MUSIC REVIEW: BSO Opening Night at Tanglewood

Classical Music

Koussevitzky Shed
Boston Symphony Orchestra
July 9, 2010


Michael Tilson Thomas, conductor
Symphony No. 2 in C minor by Gustav Mahler
Celebrating the 40th Anniversary of the Tanglewood Festival Chorus


Reviewed by Clarence Fanto

(LENOX, Mass., July 10, 2010) — It should come as no surprise that Michael Tilson Thomas would lead a magnificent, insightful, thoughtful and viscerally thrilling performance of Gustav Mahler's titanic Symphony No. 2 ("Resurrection") for the Boston Symphony Orchestra's opening night gala on Friday, July 9.

Tilson Thomas's Tanglewood connections go back more than four decades; in 1969, he won the prestigious Koussevitzky Prize in conducting after two summers as a Tanglewood Music Center Fellow; then, he scored a meteoric rise as assistant, associate and principal guest conductor of the BSO over the following five years. At the time, some thought he was next in line to become the orchestra's music director, but twists of fate intervened.

Tilson Thomas worked with Leonard Bernstein for Lenny's 1971 Tanglewood performance of Mahler's 2nd — a performance he recalls as "incredibly hot." He was assigned to lead the off-stage martial band in the final movement. Judging by Friday night's performance — "incredibly hot" would be an appropriate description as well — he learned much from Bernstein, the acknowledged supreme master of Mahlerian interpretation.

But Tilson Thomas, now 65, made a distinctive individual mark through a very personal traversal through the sound world of the composer's boyhood homes in eastern Bohemia, then under heavy Teutonic influence as part of the sprawling Austro-Hungarian empire. Mahler grew up absorbing a pastiche of musical influences — military bands garrisoned in the town of Iglau, the deep forest surrounding that community of 20,000 people, the klezmer influences of his Jewish heritage. He heard folk songs and dance tunes on the street — it was a melting pot that the composer inhaled and later distilled through his 10 symphonies and his song cycles.

After visiting the shtetls (Jewish settlements in Bohemia, now part of Germany) of Mahler's youth and exploring the musical and literary sources that inspired the composer's most often-performed symphony, Tilson Thomas elicted a performance of raw power as well as subtlety from the BSO (just back from a one-month vacation and clearly in fighting trim), the always-magnificent Tanglewood Festival Chorus (marking its 40th anniversary under its inspirational founder John Oliver), the reigning mezzo-soprano star Stephanie Blythe and rapidly rising light-soprano Layla Claire.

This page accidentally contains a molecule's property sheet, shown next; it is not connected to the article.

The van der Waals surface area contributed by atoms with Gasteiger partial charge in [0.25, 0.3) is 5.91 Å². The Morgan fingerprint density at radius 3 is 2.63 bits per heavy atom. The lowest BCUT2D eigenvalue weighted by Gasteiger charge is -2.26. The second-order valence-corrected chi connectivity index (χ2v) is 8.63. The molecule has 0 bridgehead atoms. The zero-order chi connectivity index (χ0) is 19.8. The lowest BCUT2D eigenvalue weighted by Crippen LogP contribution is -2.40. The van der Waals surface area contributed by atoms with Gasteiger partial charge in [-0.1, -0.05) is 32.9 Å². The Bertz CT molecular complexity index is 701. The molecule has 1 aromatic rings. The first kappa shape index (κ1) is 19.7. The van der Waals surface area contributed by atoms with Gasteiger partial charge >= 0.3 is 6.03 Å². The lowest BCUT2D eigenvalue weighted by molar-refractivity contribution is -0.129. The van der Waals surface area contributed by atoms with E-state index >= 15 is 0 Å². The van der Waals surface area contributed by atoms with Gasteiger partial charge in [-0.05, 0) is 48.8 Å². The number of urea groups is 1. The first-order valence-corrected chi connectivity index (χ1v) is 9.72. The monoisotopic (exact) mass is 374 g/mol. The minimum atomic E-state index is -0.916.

The strings soared into the heights of radiance and plumbed the depths of despair in the funereal first movement, then shimmered and glistened with the joy of redemption and resurrection in the final movements. The light, dance rhythms of the second-movement landler were tossed off with delicacy and wit. The clarinets and the rest of the wind section adopted a klezmer-like sonority with keening high notes and jaunty rhythmic verve; the brass snarled in the funeral march and ultimately exulted in victory over death; the augmented percussion section (especially timpanist Timothy Genis) added thundering urgency. Harpist Jessica Zhou offered mandolin-like strokes early on, followed by angelic strains of tranquility.

Mezzo Stephanie Blythe's entrance in her "Urlicht" (Primeval Light) solo was otherworldly; rising to full volume, her pure, rich tones filled the Shed and, perhaps, contributed to the impression that soprano Layla Claire's pristine but small voice was outclassed. A minor flaw; both singers lent majesty and brilliance to the score's final pages.

Superlatives abound whenever John Oliver's chorus performs; the singers' hushed entrance in the final movement (mysterious, very slow and a triple-pianissimo as Mahler instructed) was as delicate yet well-articulated as imaginable. When Tilson Thomas urged them on to sing triple-forte for the final lines of Mahler's text ("Die shall I in order to live..."), their exclamation of joyous redemption lifted the rafters skyward.

The performance was so tightly focused and unblemished technically — even the off-stage brasses and the distant marching band — that an instant CD or MP3 download could be released with no touchups required. Some of us would gladly pay for the privilege of owning a memento of this memorable event.

We heard audience members extoling Tilson Thomas, particularly his on-stage presence and animated podium technique (less flamboyant than Bernstein, more in the tradition of Ozawa). None of that matters. The impression that lingers so vividly is that of a superbly mature, historically authentic interpretation by a conductor whose return as a honored guest conductor of the Boston Symphony and the Tanglewood Music Center Orchestra goes far to mitigate the disappointment that greeted the announcement of Music Director James Levine's absence this summer.

Clarence Fanto reviews music for and is a contributing editor of Berkshire Living.

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